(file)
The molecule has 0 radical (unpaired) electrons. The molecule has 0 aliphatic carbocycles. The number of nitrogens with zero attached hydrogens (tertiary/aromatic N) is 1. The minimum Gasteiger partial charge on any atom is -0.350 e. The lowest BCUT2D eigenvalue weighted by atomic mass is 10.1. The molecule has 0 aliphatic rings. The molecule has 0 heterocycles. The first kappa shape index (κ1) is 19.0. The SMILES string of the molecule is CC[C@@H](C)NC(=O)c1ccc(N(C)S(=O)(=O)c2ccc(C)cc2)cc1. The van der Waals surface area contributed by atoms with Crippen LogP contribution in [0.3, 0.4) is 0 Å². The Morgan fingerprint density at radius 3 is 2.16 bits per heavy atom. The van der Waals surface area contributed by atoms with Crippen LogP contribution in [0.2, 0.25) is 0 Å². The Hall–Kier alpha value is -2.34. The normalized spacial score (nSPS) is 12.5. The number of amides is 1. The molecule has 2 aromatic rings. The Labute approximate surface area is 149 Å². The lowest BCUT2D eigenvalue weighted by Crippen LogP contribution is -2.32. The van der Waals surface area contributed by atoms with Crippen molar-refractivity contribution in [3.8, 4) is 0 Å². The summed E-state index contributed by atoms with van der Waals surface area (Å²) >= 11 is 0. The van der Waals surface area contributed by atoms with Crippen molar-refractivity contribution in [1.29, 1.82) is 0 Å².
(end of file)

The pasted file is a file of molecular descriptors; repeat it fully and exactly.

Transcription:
The molecule has 0 radical (unpaired) electrons. The molecule has 0 aliphatic carbocycles. The number of nitrogens with zero attached hydrogens (tertiary/aromatic N) is 1. The minimum Gasteiger partial charge on any atom is -0.350 e. The lowest BCUT2D eigenvalue weighted by atomic mass is 10.1. The molecule has 0 aliphatic rings. The molecule has 0 heterocycles. The first kappa shape index (κ1) is 19.0. The SMILES string of the molecule is CC[C@@H](C)NC(=O)c1ccc(N(C)S(=O)(=O)c2ccc(C)cc2)cc1. The van der Waals surface area contributed by atoms with Crippen LogP contribution in [0.3, 0.4) is 0 Å². The Morgan fingerprint density at radius 3 is 2.16 bits per heavy atom. The van der Waals surface area contributed by atoms with Crippen LogP contribution in [0.2, 0.25) is 0 Å². The Hall–Kier alpha value is -2.34. The normalized spacial score (nSPS) is 12.5. The number of amides is 1. The molecule has 2 aromatic rings. The Labute approximate surface area is 149 Å². The lowest BCUT2D eigenvalue weighted by Crippen LogP contribution is -2.32. The van der Waals surface area contributed by atoms with Crippen molar-refractivity contribution in [3.8, 4) is 0 Å². The summed E-state index contributed by atoms with van der Waals surface area (Å²) >= 11 is 0. The van der Waals surface area contributed by atoms with Crippen molar-refractivity contribution in [1.29, 1.82) is 0 Å².